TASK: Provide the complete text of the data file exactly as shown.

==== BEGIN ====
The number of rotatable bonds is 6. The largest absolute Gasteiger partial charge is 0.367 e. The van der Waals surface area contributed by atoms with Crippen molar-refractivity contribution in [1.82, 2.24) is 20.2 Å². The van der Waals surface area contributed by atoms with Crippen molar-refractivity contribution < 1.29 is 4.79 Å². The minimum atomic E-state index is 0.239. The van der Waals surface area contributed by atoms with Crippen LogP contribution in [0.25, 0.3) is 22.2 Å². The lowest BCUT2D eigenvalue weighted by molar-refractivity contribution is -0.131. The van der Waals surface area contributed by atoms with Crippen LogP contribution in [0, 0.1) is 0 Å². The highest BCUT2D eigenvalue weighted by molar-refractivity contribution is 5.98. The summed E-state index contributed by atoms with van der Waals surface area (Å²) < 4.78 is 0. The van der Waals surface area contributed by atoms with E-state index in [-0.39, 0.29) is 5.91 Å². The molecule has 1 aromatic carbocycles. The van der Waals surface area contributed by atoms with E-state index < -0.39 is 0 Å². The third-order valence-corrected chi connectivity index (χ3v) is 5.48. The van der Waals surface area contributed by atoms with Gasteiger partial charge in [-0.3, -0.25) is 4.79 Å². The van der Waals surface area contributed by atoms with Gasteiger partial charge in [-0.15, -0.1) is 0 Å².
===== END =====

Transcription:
The number of rotatable bonds is 6. The largest absolute Gasteiger partial charge is 0.367 e. The van der Waals surface area contributed by atoms with Crippen molar-refractivity contribution in [1.82, 2.24) is 20.2 Å². The van der Waals surface area contributed by atoms with Crippen molar-refractivity contribution < 1.29 is 4.79 Å². The minimum atomic E-state index is 0.239. The van der Waals surface area contributed by atoms with Crippen LogP contribution in [0.25, 0.3) is 22.2 Å². The lowest BCUT2D eigenvalue weighted by molar-refractivity contribution is -0.131. The van der Waals surface area contributed by atoms with Crippen LogP contribution in [0, 0.1) is 0 Å². The highest BCUT2D eigenvalue weighted by molar-refractivity contribution is 5.98. The summed E-state index contributed by atoms with van der Waals surface area (Å²) < 4.78 is 0. The van der Waals surface area contributed by atoms with E-state index in [-0.39, 0.29) is 5.91 Å². The molecule has 1 aromatic carbocycles. The van der Waals surface area contributed by atoms with E-state index < -0.39 is 0 Å². The third-order valence-corrected chi connectivity index (χ3v) is 5.48. The van der Waals surface area contributed by atoms with Gasteiger partial charge in [-0.3, -0.25) is 4.79 Å². The van der Waals surface area contributed by atoms with Gasteiger partial charge in [-0.15, -0.1) is 0 Å².